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France Regulates Fashion’s Two Biggest Faux Pas

Curators’ Corner

France Regulates Fashion’s Two Biggest Faux Pas

In December, France banned the fashion industry from employing super-thin models and demanded that digitally altered photos be labeled as such.

Just three months after Victoria Beckham took the heat for her ultra-skinny models at New York Fashion Week, France took bold new measures to make the exploitation of too-thin models illegal.

For years, the fashion industry has been criticized for its glorification of excessively lanky body types that, charities argue, sell “thinspiration” more so than clothing. But now, through laws that regulate the health of models and mandate the disclosure of digitally altered photos, one of the world’s fashion capitals is making a statement.

Under France’s new laws, models’ wellbeing — as determined by weight, body shape, and age — will need a medical professional’s stamp of approval before they’re allowed to walk. Employers who fail to confirm their models’ certificates of health will not only be fined more than $80,000, but could also be imprisoned for up to six months. Furthermore, any photos that have been digitally altered to make models appear thinner or larger must state that they have been retouched.

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Needless to say, some fashion industry leaders have been less than enthusiastic about the changes.

“The power is in the hands of designers, photographers and editors,” Isabelle Saint-Félix, head of France’s model agency union, told Women’s Wear Daily. “They’re the ones who make dresses in size 34 or 36, who decide to shoot or feature them. Modelling agencies respond to the demand of advertisers, designers and photographers. One asks models to fit in a dress — not the opposite. I would like everyone to sit around a table and say that the time of models who are too thin is over.”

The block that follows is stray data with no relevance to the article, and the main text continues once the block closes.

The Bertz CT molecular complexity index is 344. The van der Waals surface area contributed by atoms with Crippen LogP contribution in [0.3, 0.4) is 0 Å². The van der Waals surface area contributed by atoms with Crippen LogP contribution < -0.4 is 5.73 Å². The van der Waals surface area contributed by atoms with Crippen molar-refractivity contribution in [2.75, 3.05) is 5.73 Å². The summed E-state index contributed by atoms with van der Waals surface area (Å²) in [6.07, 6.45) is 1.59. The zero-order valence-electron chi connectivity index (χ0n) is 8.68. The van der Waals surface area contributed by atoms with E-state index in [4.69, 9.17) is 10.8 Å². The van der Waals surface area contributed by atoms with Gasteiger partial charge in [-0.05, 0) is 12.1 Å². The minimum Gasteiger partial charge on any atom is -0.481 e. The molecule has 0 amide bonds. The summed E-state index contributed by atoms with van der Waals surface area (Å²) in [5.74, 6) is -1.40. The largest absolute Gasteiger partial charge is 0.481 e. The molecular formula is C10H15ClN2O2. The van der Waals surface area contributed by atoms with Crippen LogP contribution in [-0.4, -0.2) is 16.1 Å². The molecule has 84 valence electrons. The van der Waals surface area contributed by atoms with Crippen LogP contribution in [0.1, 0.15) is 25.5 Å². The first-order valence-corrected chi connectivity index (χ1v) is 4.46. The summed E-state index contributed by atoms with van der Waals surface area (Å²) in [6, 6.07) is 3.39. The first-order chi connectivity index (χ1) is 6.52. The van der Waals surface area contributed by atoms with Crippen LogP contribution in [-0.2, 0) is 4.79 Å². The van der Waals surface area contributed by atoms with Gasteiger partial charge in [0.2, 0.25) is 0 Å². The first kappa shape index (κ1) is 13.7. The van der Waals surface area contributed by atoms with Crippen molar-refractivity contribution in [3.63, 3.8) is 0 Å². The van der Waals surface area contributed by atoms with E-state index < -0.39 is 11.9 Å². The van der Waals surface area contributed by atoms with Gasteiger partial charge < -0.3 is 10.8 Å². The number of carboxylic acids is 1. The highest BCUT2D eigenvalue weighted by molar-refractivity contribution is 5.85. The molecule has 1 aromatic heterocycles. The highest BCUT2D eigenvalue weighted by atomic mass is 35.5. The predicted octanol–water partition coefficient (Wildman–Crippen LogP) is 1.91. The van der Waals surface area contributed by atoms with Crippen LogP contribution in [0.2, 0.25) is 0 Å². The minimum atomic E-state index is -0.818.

Other critics argue that the law, which only measures a model’s body mass index at the time they were hired, is futile.

“How will it work?” asks Italian photographer Oliviero Toscani. “You can always say: ‘She was 10 pounds more when she was booked.’”

Meanwhile, some fashion agencies concede that increasing the sample sizes of models across the board would be “kinder” and “fairer.”

Photographers — many of whom have also come under fire for Photoshopping — will face new challenges as they preserve their artistic concepts from photo shoot to print.

“The problem doesn’t lie on whether people can retouch or not retouch; the problem lies on our understanding of what’s an image,” British photographer Nick Knight told Women’s Wear Daily. “There is no reality in photography, there’s never been any reality in photography – photography has always been about a very subjective opinion of the world around it and the more subjective it is, the more we like it. We don’t want photographers to be machines; we want them to be people with artistic visions and therefore can tell us how they see the world, not how their camera sees the world.”

What do you think France’s new laws mean for the future of fashion? Share your stance in the comments below.

(Photos via Indigital)